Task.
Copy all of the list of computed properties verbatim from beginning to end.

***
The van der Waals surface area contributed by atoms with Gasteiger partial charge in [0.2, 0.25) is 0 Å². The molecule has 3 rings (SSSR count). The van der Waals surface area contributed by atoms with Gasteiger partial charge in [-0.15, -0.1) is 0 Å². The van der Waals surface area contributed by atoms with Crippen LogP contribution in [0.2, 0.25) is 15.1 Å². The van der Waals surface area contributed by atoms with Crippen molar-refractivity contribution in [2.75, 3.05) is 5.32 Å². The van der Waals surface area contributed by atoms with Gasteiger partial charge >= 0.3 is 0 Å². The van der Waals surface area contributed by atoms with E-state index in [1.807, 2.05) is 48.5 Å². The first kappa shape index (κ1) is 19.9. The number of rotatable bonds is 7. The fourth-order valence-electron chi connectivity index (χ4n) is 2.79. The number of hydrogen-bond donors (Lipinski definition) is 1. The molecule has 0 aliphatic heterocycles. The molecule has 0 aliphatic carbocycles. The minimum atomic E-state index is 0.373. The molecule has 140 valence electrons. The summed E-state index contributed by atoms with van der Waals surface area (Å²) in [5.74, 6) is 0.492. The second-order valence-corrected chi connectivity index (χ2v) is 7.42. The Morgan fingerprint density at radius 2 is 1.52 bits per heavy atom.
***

The van der Waals surface area contributed by atoms with Gasteiger partial charge in [0.2, 0.25) is 0 Å². The molecule has 3 rings (SSSR count). The van der Waals surface area contributed by atoms with Gasteiger partial charge in [-0.15, -0.1) is 0 Å². The van der Waals surface area contributed by atoms with Crippen LogP contribution in [0.2, 0.25) is 15.1 Å². The van der Waals surface area contributed by atoms with Crippen molar-refractivity contribution in [2.75, 3.05) is 5.32 Å². The van der Waals surface area contributed by atoms with Gasteiger partial charge >= 0.3 is 0 Å². The van der Waals surface area contributed by atoms with E-state index in [1.807, 2.05) is 48.5 Å². The first kappa shape index (κ1) is 19.9. The number of rotatable bonds is 7. The fourth-order valence-electron chi connectivity index (χ4n) is 2.79. The number of hydrogen-bond donors (Lipinski definition) is 1. The molecule has 0 aliphatic heterocycles. The molecule has 0 aliphatic carbocycles. The minimum atomic E-state index is 0.373. The molecule has 140 valence electrons. The summed E-state index contributed by atoms with van der Waals surface area (Å²) in [5.74, 6) is 0.492. The second-order valence-corrected chi connectivity index (χ2v) is 7.42. The Morgan fingerprint density at radius 2 is 1.52 bits per heavy atom.